The way that you manage defects should depend on your development methodology, location of team members, and company culture. Yet it seems that many testers adopt a bug tracking tool as the only way to communicate problems, with little consideration to establishing team relationships. Finding a bug is a perfect excuse for a tester to speak to a developer; utilise this opportunity!
Here are four different ideas for defect management that pair the tools we use with developer interaction based on my own experiences.
Bug tracking toolI worked onsite with a client in South America, installing hardware and software then co-ordinating testing across the wider solution. The developers supporting this install were based in New Zealand, which meant that they were largely unavailable during South American business hours.
Though our software had a user interface, much of the function was performed by backend components. The information required to identify and fix problems was recorded in multiple log files stored in different locations.
During the day, I would identify problems, reproduce them, capture a clean set of log files, and then raise an appropriate defect in our bug tracking tool. The tool required a number of attributes to be set for each bug; priority, severity, component, etc. They also had a title, short description, and a set of attached logs that the developer could reference.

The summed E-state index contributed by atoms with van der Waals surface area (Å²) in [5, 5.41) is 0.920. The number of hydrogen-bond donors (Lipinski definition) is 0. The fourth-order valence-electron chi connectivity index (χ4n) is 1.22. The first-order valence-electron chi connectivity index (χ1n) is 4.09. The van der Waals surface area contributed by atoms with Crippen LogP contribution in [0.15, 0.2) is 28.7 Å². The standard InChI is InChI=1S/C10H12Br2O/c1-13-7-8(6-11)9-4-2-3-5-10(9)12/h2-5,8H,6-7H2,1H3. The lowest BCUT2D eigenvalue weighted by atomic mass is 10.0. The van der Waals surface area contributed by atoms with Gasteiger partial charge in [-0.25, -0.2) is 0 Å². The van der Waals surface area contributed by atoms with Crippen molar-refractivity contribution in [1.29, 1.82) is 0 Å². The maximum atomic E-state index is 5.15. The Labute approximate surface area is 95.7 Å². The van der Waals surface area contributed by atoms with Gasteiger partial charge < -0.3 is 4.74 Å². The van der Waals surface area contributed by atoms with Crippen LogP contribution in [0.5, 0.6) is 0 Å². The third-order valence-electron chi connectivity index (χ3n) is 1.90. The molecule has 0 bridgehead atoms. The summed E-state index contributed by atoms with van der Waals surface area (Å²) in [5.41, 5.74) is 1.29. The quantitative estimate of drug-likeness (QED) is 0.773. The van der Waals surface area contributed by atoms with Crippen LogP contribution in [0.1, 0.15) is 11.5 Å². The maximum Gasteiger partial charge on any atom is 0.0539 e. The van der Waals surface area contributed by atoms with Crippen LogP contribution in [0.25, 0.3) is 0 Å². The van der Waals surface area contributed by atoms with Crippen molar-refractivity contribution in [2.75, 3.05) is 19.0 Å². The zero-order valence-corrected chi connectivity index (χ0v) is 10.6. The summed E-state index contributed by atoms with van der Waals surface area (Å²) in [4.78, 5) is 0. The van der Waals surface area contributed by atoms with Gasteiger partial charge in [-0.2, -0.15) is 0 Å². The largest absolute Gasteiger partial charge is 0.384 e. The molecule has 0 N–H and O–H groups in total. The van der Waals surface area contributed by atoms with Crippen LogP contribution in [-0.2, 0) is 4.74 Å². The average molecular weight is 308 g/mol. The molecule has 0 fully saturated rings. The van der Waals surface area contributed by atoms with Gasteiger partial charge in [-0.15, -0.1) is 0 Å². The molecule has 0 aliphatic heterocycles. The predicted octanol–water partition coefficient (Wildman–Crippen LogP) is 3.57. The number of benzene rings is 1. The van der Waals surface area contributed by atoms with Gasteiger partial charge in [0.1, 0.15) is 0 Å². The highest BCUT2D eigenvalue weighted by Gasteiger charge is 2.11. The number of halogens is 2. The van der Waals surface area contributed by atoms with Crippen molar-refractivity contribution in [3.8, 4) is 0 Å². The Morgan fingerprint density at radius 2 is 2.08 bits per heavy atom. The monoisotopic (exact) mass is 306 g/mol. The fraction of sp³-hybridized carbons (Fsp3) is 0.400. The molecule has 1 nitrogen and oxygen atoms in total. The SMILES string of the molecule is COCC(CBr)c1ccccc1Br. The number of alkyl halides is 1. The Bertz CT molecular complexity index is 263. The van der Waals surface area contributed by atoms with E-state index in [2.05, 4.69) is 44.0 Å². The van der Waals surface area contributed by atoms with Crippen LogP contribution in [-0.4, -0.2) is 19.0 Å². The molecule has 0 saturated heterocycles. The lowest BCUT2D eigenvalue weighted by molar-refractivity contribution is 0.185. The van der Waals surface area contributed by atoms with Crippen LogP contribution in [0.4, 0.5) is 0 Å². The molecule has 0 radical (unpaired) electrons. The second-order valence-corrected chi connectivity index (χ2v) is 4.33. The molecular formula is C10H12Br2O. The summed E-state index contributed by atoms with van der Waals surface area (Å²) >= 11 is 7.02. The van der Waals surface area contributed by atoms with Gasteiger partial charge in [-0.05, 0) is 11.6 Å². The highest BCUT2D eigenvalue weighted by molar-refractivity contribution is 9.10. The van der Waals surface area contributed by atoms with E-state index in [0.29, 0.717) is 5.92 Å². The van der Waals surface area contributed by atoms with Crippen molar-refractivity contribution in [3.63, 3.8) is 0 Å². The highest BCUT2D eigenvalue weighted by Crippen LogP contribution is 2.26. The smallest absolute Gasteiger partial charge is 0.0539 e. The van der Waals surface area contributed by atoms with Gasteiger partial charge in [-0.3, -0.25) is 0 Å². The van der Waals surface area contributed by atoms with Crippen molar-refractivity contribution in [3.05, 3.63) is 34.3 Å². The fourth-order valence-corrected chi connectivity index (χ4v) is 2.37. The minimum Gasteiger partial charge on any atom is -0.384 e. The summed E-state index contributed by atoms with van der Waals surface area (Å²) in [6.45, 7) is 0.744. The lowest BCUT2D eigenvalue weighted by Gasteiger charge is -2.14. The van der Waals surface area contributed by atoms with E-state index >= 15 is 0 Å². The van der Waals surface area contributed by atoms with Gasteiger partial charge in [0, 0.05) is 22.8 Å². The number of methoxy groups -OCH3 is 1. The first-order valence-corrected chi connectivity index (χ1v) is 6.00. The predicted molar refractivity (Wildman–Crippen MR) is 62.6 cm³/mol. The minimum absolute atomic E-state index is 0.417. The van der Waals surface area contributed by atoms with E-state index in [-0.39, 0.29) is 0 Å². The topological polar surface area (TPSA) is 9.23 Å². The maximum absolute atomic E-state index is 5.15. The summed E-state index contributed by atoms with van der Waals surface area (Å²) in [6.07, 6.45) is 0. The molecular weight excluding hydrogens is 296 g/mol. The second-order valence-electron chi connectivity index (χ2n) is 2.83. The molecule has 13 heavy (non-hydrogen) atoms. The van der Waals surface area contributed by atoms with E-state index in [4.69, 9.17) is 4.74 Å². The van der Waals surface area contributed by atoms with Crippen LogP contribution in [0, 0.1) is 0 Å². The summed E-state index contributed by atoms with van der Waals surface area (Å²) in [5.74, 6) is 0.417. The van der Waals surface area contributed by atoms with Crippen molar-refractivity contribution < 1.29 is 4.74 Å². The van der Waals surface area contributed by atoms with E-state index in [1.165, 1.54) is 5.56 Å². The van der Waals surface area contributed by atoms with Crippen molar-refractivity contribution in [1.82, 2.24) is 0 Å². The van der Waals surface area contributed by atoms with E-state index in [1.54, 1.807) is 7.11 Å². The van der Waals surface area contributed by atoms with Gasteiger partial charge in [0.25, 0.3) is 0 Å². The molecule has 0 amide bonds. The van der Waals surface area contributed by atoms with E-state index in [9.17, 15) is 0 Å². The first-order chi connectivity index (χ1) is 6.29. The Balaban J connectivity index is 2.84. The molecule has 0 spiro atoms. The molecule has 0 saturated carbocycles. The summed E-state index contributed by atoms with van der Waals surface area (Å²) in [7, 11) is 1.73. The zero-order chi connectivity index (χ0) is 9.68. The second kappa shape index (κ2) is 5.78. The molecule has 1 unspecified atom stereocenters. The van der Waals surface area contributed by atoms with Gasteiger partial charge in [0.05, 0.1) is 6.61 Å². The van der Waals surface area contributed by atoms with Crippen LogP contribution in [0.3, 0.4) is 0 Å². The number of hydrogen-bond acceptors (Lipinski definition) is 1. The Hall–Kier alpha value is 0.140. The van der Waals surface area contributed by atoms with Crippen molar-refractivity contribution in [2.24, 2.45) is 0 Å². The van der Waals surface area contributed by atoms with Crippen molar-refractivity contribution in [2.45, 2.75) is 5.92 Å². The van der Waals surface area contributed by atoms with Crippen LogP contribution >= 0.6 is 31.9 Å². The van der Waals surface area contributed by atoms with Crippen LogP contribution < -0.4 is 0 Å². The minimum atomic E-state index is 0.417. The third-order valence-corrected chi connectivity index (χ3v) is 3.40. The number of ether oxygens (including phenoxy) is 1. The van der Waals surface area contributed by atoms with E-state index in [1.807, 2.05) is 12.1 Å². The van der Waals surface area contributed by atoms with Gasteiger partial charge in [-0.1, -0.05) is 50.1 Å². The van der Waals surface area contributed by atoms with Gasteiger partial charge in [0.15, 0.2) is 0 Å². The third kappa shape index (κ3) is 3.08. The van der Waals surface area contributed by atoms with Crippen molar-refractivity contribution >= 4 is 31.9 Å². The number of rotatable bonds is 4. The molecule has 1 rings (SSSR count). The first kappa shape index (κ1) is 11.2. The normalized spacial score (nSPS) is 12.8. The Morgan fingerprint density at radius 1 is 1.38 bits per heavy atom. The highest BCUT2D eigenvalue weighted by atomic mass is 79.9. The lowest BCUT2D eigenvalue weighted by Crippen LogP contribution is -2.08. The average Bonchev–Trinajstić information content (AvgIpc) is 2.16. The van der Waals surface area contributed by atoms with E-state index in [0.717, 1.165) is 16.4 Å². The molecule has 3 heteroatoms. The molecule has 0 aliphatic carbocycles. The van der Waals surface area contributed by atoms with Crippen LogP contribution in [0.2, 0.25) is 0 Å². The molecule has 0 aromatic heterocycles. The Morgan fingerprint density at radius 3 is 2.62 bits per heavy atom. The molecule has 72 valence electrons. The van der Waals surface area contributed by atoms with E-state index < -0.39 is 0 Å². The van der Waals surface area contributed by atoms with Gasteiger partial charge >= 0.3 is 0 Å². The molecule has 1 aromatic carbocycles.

In this environment, I felt that the tool was essential to manage a high volume of problems with associated logs. However communicating via the tool alone was ineffective. When the New Zealand based developer arrived at work, he would have an inbox full of notifications from the bug tracking system reflecting the problems resolved, remaining and discovered during our day. The volume of these messages meant that he occasionally missed information that was important, or prioritised his time incorrectly.
I initiated a daily skype session for defect triage to explain which bug tracking notifications he should focus on, and why. This happened at the end of my day and the beginning of his. During this time he would try to ask enough questions to understand the complexities of the problem, so that he could provide a timely fix. These conversations helped us to create a rapid and effective defect turnaround.
Visual management boardI worked in a team developing a web application using a kanban development methodology. We focused on flow through the process, which meant that stories were rarely owned by individuals. Instead tasks across multiple pieces of functionality were shared among all the developers.
The team used a visual management board that occupied a large whiteboard alongside our workspace. This board was frequently referred to and updated throughout the day, not just at our morning stand up meeting. Upon completing a task, both developers and testers would determine their next activity by visiting the board.
We used the same board for defect management. If issues were discovered during testing, I would write each one on a post-it note and attach it to the board. In this team, issues generally manifested in the user interface and were relatively simple to reproduce. A post-it note usually captured enough information for the problem to be understood by others.
New defects would be picked up as a priority when a developer visited the board in search of a new task. They would place their avatar on the defect, and then speak to me about anything that they didn’t understand, or wanted to question the validity of.